The 411 on the Downsizer Super Contribution
So you’re selling your family home. The real estate photos are taken, the floorboards have been polished, the walls are freshly painted, and buyers are circling your home like very welcome sharks. You’re about to jump into the downsizing deep end, and unlock a bunch of equity to splash out with. So let’s dive into what the downsizer contribution is, and how it works with super, with no more water-based puns, we promise.
What is the downsizer super contribution?
The downsizer contribution is a Government initiative designed to help downsizers pump up their supers without penalty or caps as they head into retirement. It’s a way to use the equity unlocked during the downsizing process to fund your retirement and make sure your super is nice and healthy when you tap into it. It’s important to note that the downsizer contribution isn’t tax deductible, and will be taken into account for the Age Pension asset and income tests.
How does the downsizer super contribution work?
If you’re eligible, you can add up to $300,000 into your super fund using money from the sale of your main residence, regardless of any caps or restrictions that usually apply to super contributions. That’s $300,000 straight into Future You’s pocket, thank you very much. It’s a smart way to invest in your future, but there are a few rules and regulations around the downsizer contribution process to consider.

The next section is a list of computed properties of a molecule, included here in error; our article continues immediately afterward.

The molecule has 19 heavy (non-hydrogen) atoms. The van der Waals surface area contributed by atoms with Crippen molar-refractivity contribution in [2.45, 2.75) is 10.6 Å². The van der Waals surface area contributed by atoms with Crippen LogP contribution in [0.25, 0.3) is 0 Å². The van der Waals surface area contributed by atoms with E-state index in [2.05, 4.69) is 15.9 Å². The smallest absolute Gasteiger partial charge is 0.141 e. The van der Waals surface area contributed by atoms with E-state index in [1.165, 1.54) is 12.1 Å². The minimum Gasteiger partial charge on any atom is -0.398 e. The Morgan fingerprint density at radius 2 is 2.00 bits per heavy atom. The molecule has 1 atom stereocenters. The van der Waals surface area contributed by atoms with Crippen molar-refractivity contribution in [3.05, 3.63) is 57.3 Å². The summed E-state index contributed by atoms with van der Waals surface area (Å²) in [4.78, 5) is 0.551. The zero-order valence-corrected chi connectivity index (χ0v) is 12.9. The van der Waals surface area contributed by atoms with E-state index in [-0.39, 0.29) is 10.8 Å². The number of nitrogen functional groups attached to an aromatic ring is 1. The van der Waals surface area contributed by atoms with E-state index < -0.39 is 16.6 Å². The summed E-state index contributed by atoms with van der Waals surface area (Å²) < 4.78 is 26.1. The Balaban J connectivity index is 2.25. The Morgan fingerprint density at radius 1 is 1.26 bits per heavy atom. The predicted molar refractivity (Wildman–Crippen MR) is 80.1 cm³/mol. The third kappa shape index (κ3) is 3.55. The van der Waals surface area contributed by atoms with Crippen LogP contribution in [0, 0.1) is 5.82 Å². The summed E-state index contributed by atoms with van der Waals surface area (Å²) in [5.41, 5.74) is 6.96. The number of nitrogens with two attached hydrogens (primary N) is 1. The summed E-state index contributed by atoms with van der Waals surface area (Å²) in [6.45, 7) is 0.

Am I eligible?
Not everyone will be allowed to make this downsizer super contribution. You will be eligible to make a downsizer contribution if you can answer yes to all of the following:
- You’re 65 years old or older at the time you make a downsizer contribution (there is no maximum age limit). This age limit will change to 60 or older from 1 July 2022.
- The contribution is from the proceeds of selling your home, where the contract of sale was exchanged on or after 1 July 2018.
- Your home was owned by you or your spouse for 10 years or more before the sale. This ownership period is based on the date between the settlement of purchase and the date of settlement of sale.
- Your home is in Australia and is not a houseboat, caravan, or other form of mobile home.
- The disposal must be exempt or partially exempt from capital gains tax (CGT) under the main residence exemption.
- When you make your contribution, or prior to it, you need to provide your fund with the 'Downsizer contributions into super form'.
- You make your downsizer contribution within 90 days of receiving the proceeds of sale.
- This is your first downsizer contribution. You can only do this once, so you can’t have previously made a downsizer contribution to your super from the sale of another home.
What are the benefits of utilizing the downsizer contribution?
Contribution caps don’t apply
Yay! It won’t matter how much you currently have in your super – the total super savings test doesn’t apply for downsizer contributions, so even if you have over $1.7 million in your super, you won’t get hit with tax.
May be more tax-efficient
The downsizer contribution is an after-tax contribution, so no tax is paid on the way in, which means it’s returned tax free when you access the funds in the future.
No work test requirements